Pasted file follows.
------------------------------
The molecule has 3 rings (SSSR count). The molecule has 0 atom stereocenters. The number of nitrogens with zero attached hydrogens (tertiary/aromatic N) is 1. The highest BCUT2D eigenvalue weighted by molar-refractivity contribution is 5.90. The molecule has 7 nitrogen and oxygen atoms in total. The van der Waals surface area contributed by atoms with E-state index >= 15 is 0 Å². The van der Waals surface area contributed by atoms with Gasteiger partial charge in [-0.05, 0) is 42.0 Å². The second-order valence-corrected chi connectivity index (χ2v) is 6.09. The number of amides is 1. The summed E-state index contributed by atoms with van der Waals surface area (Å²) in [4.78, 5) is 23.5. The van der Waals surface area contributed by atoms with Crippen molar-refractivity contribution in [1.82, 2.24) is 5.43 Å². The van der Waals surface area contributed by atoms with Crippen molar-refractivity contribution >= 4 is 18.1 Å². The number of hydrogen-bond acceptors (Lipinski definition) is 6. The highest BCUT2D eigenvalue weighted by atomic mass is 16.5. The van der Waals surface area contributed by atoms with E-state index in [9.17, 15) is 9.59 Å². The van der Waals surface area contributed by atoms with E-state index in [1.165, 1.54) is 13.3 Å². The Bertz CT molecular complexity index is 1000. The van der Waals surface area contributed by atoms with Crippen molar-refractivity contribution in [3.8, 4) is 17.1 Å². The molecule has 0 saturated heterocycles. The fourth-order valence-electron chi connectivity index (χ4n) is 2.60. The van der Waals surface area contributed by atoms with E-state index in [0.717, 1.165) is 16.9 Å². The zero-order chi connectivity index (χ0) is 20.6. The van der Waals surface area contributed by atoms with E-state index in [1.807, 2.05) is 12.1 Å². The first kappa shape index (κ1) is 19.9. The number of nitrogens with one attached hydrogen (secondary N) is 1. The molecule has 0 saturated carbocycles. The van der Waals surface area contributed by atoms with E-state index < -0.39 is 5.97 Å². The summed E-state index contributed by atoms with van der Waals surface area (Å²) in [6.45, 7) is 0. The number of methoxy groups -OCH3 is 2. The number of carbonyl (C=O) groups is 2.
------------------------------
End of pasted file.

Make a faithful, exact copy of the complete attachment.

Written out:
The molecule has 3 rings (SSSR count). The molecule has 0 atom stereocenters. The number of nitrogens with zero attached hydrogens (tertiary/aromatic N) is 1. The highest BCUT2D eigenvalue weighted by molar-refractivity contribution is 5.90. The molecule has 7 nitrogen and oxygen atoms in total. The van der Waals surface area contributed by atoms with E-state index >= 15 is 0 Å². The van der Waals surface area contributed by atoms with Gasteiger partial charge in [-0.05, 0) is 42.0 Å². The second-order valence-corrected chi connectivity index (χ2v) is 6.09. The number of amides is 1. The summed E-state index contributed by atoms with van der Waals surface area (Å²) in [4.78, 5) is 23.5. The van der Waals surface area contributed by atoms with Crippen molar-refractivity contribution in [1.82, 2.24) is 5.43 Å². The van der Waals surface area contributed by atoms with Crippen molar-refractivity contribution >= 4 is 18.1 Å². The number of hydrogen-bond acceptors (Lipinski definition) is 6. The highest BCUT2D eigenvalue weighted by atomic mass is 16.5. The van der Waals surface area contributed by atoms with E-state index in [9.17, 15) is 9.59 Å². The van der Waals surface area contributed by atoms with E-state index in [1.165, 1.54) is 13.3 Å². The Bertz CT molecular complexity index is 1000. The van der Waals surface area contributed by atoms with Crippen molar-refractivity contribution in [3.8, 4) is 17.1 Å². The molecule has 0 saturated heterocycles. The fourth-order valence-electron chi connectivity index (χ4n) is 2.60. The van der Waals surface area contributed by atoms with E-state index in [0.717, 1.165) is 16.9 Å². The zero-order chi connectivity index (χ0) is 20.6. The van der Waals surface area contributed by atoms with E-state index in [1.807, 2.05) is 12.1 Å². The first kappa shape index (κ1) is 19.9. The number of nitrogens with one attached hydrogen (secondary N) is 1. The molecule has 0 saturated carbocycles. The van der Waals surface area contributed by atoms with E-state index < -0.39 is 5.97 Å². The summed E-state index contributed by atoms with van der Waals surface area (Å²) in [6.45, 7) is 0. The number of methoxy groups -OCH3 is 2. The number of carbonyl (C=O) groups is 2.